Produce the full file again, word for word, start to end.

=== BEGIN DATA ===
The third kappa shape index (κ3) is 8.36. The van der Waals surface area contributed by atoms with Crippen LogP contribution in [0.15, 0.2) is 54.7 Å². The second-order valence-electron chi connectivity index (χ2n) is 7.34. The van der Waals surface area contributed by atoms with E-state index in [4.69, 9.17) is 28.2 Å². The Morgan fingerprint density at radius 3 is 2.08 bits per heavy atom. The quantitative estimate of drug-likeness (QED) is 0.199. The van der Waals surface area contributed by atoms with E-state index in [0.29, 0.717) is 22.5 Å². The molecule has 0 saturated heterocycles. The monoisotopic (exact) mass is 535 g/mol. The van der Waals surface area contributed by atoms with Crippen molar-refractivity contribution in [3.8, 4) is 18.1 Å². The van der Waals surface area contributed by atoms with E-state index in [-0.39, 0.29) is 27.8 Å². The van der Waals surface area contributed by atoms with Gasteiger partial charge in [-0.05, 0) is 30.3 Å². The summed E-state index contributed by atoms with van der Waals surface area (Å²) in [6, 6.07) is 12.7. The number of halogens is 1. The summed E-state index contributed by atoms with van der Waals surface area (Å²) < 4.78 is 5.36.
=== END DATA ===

The third kappa shape index (κ3) is 8.36. The van der Waals surface area contributed by atoms with Crippen LogP contribution in [0.15, 0.2) is 54.7 Å². The second-order valence-electron chi connectivity index (χ2n) is 7.34. The van der Waals surface area contributed by atoms with E-state index in [4.69, 9.17) is 28.2 Å². The Morgan fingerprint density at radius 3 is 2.08 bits per heavy atom. The quantitative estimate of drug-likeness (QED) is 0.199. The van der Waals surface area contributed by atoms with E-state index in [0.29, 0.717) is 22.5 Å². The molecule has 0 saturated heterocycles. The monoisotopic (exact) mass is 535 g/mol. The van der Waals surface area contributed by atoms with Crippen molar-refractivity contribution in [3.8, 4) is 18.1 Å². The van der Waals surface area contributed by atoms with E-state index in [-0.39, 0.29) is 27.8 Å². The van der Waals surface area contributed by atoms with Gasteiger partial charge in [-0.05, 0) is 30.3 Å². The summed E-state index contributed by atoms with van der Waals surface area (Å²) in [6, 6.07) is 12.7. The number of halogens is 1. The summed E-state index contributed by atoms with van der Waals surface area (Å²) < 4.78 is 5.36.